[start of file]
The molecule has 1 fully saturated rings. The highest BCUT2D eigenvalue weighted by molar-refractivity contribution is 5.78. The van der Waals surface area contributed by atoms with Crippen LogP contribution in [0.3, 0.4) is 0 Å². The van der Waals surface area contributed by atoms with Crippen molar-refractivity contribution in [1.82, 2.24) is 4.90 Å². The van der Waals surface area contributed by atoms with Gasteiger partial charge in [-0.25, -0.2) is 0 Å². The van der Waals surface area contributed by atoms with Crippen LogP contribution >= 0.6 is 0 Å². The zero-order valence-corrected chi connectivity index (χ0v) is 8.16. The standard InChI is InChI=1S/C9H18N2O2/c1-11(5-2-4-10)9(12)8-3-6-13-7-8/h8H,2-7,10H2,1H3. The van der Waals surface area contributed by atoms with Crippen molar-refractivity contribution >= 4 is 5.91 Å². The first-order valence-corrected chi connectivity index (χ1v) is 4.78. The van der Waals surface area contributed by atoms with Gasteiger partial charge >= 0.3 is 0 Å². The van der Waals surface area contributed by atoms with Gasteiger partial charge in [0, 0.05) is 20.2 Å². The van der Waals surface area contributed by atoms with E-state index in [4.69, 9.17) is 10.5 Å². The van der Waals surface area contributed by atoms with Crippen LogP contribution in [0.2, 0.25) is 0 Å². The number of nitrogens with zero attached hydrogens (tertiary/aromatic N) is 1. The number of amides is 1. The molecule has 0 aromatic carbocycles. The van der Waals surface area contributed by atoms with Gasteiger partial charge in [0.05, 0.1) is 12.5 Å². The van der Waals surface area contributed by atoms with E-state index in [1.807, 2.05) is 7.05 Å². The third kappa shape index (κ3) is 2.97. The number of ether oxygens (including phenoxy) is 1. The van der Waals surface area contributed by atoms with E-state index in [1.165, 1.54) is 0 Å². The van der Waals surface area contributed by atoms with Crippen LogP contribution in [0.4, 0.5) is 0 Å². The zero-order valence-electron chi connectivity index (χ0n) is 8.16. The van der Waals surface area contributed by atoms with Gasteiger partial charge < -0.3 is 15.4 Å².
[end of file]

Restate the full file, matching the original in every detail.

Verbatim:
The molecule has 1 fully saturated rings. The highest BCUT2D eigenvalue weighted by molar-refractivity contribution is 5.78. The van der Waals surface area contributed by atoms with Crippen LogP contribution in [0.3, 0.4) is 0 Å². The van der Waals surface area contributed by atoms with Crippen molar-refractivity contribution in [1.82, 2.24) is 4.90 Å². The van der Waals surface area contributed by atoms with Gasteiger partial charge in [-0.25, -0.2) is 0 Å². The van der Waals surface area contributed by atoms with Crippen LogP contribution >= 0.6 is 0 Å². The zero-order valence-corrected chi connectivity index (χ0v) is 8.16. The standard InChI is InChI=1S/C9H18N2O2/c1-11(5-2-4-10)9(12)8-3-6-13-7-8/h8H,2-7,10H2,1H3. The van der Waals surface area contributed by atoms with Crippen molar-refractivity contribution >= 4 is 5.91 Å². The first-order valence-corrected chi connectivity index (χ1v) is 4.78. The van der Waals surface area contributed by atoms with Gasteiger partial charge >= 0.3 is 0 Å². The van der Waals surface area contributed by atoms with Gasteiger partial charge in [0, 0.05) is 20.2 Å². The van der Waals surface area contributed by atoms with E-state index in [4.69, 9.17) is 10.5 Å². The van der Waals surface area contributed by atoms with Crippen LogP contribution in [0.2, 0.25) is 0 Å². The number of nitrogens with zero attached hydrogens (tertiary/aromatic N) is 1. The number of amides is 1. The molecule has 0 aromatic carbocycles. The van der Waals surface area contributed by atoms with Gasteiger partial charge in [0.05, 0.1) is 12.5 Å². The van der Waals surface area contributed by atoms with E-state index in [1.807, 2.05) is 7.05 Å². The third kappa shape index (κ3) is 2.97. The number of ether oxygens (including phenoxy) is 1. The van der Waals surface area contributed by atoms with E-state index in [1.165, 1.54) is 0 Å². The van der Waals surface area contributed by atoms with Crippen LogP contribution in [0.4, 0.5) is 0 Å². The zero-order valence-electron chi connectivity index (χ0n) is 8.16. The van der Waals surface area contributed by atoms with Gasteiger partial charge < -0.3 is 15.4 Å².